The Outdated Question of ‘Where Do You Work’?

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Where do you work?

A simple and common question we all know, right?! When asking such a question we are naturally interested in the position and organization one is working for… at the same time, the question also implies some indication of location, doesn’t it? In the past, this probably made perfect sense, and people could easily name their role, organization and street address they would go to every morning. Things have changed though…

A recent Mobile Workstyles Survey by Citrix states that today ‘work is what you do, not a place you go’, implying the mobility of workplaces and workstyles. In other words, the world of work seems to be moving away from stationary desks in fixed office spaces of fixed buildings… Indeed, companies have started implementing more flexible practices for remote work for quite some time now. Studies reveal that flexible working options are already available for more than 17% of Europeans and around 30% of Americans. For example, Mastercard proposed to its 12,000 employees worldwide to work fully remotely, while insurer Zurich in Spain had implemented a two days out-off-office policy. According to Citrix’s estimation, by 2020 89% of organizations worldwide will offer mobile workstyles, with the United States leading the trend.

Although our first impressions of remote work might be about working at home or freelancing from Starbucks, the current trend goes far beyond that. Start-up businesses such as Daysk.com, Neo-Nomade and Nested strive to provide a network of workspaces – be it a desk, a meeting-room or a coworking space, for a very different range of clients. While freelancers, nomads and business travellers might be the most obvious audience, flexible and on-demand workspaces are increasingly promoted also to corporations, having their ‘ordinary’ employees in mind. The ‘sales pitch’ of remote workpolicies for organizations doesn’t seem that difficult to deliver, as several surveys indicate decreased costs and increased employee engagement as outcomes. For example, a Gallup survey in the U.S. shows that employees, who spent 3 to 4 days a week off site, feel the most engaged, and academic research suggests that remote workers are also more productive. Echoing these notions, Citrix Mobile Workstyles Survey respondents reported huge operational and strategic advantages for organizations, as mobile workstyles allow to better recruit and retain employees, reduce real estate and overhead costs, and increase personal employee productivity.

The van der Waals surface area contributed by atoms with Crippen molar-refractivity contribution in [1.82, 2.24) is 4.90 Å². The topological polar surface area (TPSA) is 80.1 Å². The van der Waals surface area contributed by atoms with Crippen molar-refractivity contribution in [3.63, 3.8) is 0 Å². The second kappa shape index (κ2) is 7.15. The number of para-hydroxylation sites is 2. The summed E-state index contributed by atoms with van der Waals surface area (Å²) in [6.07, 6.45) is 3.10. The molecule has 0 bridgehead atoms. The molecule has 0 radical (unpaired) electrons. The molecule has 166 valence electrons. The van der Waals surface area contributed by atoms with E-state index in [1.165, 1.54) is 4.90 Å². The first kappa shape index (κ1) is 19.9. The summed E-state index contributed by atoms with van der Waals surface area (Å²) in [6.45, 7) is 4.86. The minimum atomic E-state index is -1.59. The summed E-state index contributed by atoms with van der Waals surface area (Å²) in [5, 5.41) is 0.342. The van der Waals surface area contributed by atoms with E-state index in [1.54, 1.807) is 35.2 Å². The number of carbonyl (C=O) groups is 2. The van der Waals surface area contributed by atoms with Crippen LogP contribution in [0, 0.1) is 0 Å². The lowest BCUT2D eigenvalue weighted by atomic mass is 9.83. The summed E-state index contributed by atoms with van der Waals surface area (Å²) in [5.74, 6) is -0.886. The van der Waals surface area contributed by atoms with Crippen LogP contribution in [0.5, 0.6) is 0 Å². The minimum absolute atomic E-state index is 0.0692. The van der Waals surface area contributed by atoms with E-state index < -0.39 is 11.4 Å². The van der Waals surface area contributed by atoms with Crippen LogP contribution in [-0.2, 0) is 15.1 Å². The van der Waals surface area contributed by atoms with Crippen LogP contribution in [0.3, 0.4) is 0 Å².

Employee satisfaction with flexible work policies isn’t difficult to assume either. Just imagine being able to instantly book and use a spot in a local workspace instead of spending your last business trip hours in the hotel lobby; or checking-in at the nearest workspace after your sales meeting and finishing your workday there, instead of commuting back to the office; or just spending your offsite working day in a vibrant coworking hub, instead of your isolated ‘home office’… There are clearly a range of benefits, from reduced commuting time and increased work-life balance, to networking within a community of different professionals with complementary profiles.

Naturally, such a shift in work design is not without obstacles and drawbacks. For example, IBM, the pioneer of remote work, decided to call its employees back into the office to ensure their physical collaboration. There are also clear benefits of sharing office space and sitting around the same table with your colleagues, right? Moreover, how can we align remote work policies with other HR policies regarding security, productivity, mobility and control?

Several questions are still up in the air, but what is fairly clear though is that the way we work is shifting: instead of asking ‘where do you work’, we better ask ‘what do you do?’

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